WASHINGTON — This month, a political organization aligned with House Republicans sent an email attacking President Barack Obama’s health care law to reporters.
“Young adults on parents’ plan pay more,” said the organization, the YG Network, citing a new employee benefits study. The email’s subject line: “So Much for Popularity.”
Actually, the study did not show that those young adults were paying more. It showed that insurance companies were, because they had begun providing health coverage to those young adults, as called for under the law.
The missive, inaccurate though it was, illustrates the immense challenge facing the Obama administration as it puts in place the most significant parts of the landmark 2010 law. Few federal initiatives reach so many corners of the U.S. economy and society — and have as much potential to generate trouble for the party in the White House.
Among the complex imperatives: pushing reluctant states to set up insurance marketplaces and expand Medicaid programs; keeping an eye on insurance companies as they issue new rate schedules; measuring the law’s effects on small-business hiring; and coaxing healthy young people to buy coverage so the system works economically for everyone else.
Gail Wilensky, who ran Medicare and Medicaid under President George H.W. Bush and supports the new law, said that 2014, when the law will make it mandatory to have insurance, “is going to be quite a bumpy year.”
Austan Goolsbee, a former chief economist to Obama, predicted “a big messaging headache the whole year.”
The law poses some modest potential headaches for the overall economy.
It requires, for example, that businesses with 50 or more full-time workers either offer insurance coverage or pay a penalty. Goolsbee said he would be watching whether companies around that threshold either defer hiring or shift some full-time workers to part-time jobs.
But the number of such companies is small. A vast majority of U.S. workers are employed by larger companies that already offer coverage.
Some younger health care customers will face a significant increase in their insurance premiums, said Karen Ignagni, who leads a major health insurance trade group. That is because the law requires more comprehensive coverage than many of them now have and curbs insurers’ ability to charge more for older customers, who tend to consume more services.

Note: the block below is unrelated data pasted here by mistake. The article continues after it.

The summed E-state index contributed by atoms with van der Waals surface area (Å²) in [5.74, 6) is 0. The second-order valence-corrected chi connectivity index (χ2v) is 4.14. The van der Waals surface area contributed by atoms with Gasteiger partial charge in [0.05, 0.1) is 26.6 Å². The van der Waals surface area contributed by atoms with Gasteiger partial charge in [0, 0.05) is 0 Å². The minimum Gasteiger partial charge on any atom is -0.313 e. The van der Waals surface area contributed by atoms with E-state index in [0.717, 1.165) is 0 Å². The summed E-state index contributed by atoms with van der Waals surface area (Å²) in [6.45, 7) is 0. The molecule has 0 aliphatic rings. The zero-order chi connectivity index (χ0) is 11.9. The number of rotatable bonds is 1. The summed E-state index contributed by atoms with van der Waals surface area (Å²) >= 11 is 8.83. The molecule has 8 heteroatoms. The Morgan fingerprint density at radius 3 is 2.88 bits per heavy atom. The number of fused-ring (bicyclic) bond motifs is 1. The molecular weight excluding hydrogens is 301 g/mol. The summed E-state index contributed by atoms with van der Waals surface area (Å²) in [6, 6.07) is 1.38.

Yet those increases may be offset by subsidies available to lower-income customers and, for women, by rules barring insurers from charging women more than men.
Most significant is that those increases apply only to the small fraction of Americans who buy their health insurance individually, rather than obtain it through their employers.
N. Gregory Mankiw, a Harvard economist who advised Mitt Romney’s 2012 campaign, fears that some lower-income job holders will work less under the law, since their government-financed insurance subsidies will phase out at higher earning levels. But he acknowledged that it was an “open question” how large those effects would be.
Not large, White House economists say. And to the extent that they do happen, they would be offset by reduced marginal tax rates for others who, under current law, lose their Medicaid health coverage as they earn higher incomes.
The law’s supporters also predict that workers with better health care will be more productive. Expanded coverage may ease the “job lock” that now prevents some workers from seeking better employment for fear of losing coverage.
Uncertainty over the law’s future hung over employers and investors throughout 2012.
“It impeded the recovery,” economist Mark Zandi said.
But in June, the Supreme Court upheld the core of the law, and in November Obama won re-election.
Fewer than half of the states have indicated they plan to establish their own health care marketplaces, known as “exchanges” under the law. Washington is committed to stepping in and establishing them for states that decline to.
Only about half of the states have indicated they will expand Medicaid under the law, a key ingredient for the goal of providing coverage to those now uninsured. Some people who acquire insurance under the law may have trouble obtaining treatment, because of a shortage of doctors and state-level “scope of practice” laws restricting the ability of others like nurse practitioners to step in.
Most challenging of all is persuading young, healthy Americans, the most profitable customers for insurance companies, to buy their “mandated” coverage next year, even though the penalty for not doing so is a modest $95. White House officials say this group’s participation in health insurance marketplaces is vital to their success because it will offset the cost of less-healthy customers.
The political stakes in meeting these challenges are circumscribed by the long, acrimonious debate that has occurred within the nation’s polarized political culture. White House strategists estimate that 9 in 10 Americans have fixed views one way or the other. They say that only personal experience with the law, rather than what others say about it, can move them.
Efforts to reach the small group of undecideds will only increase as the 2014 midterm elections draw closer.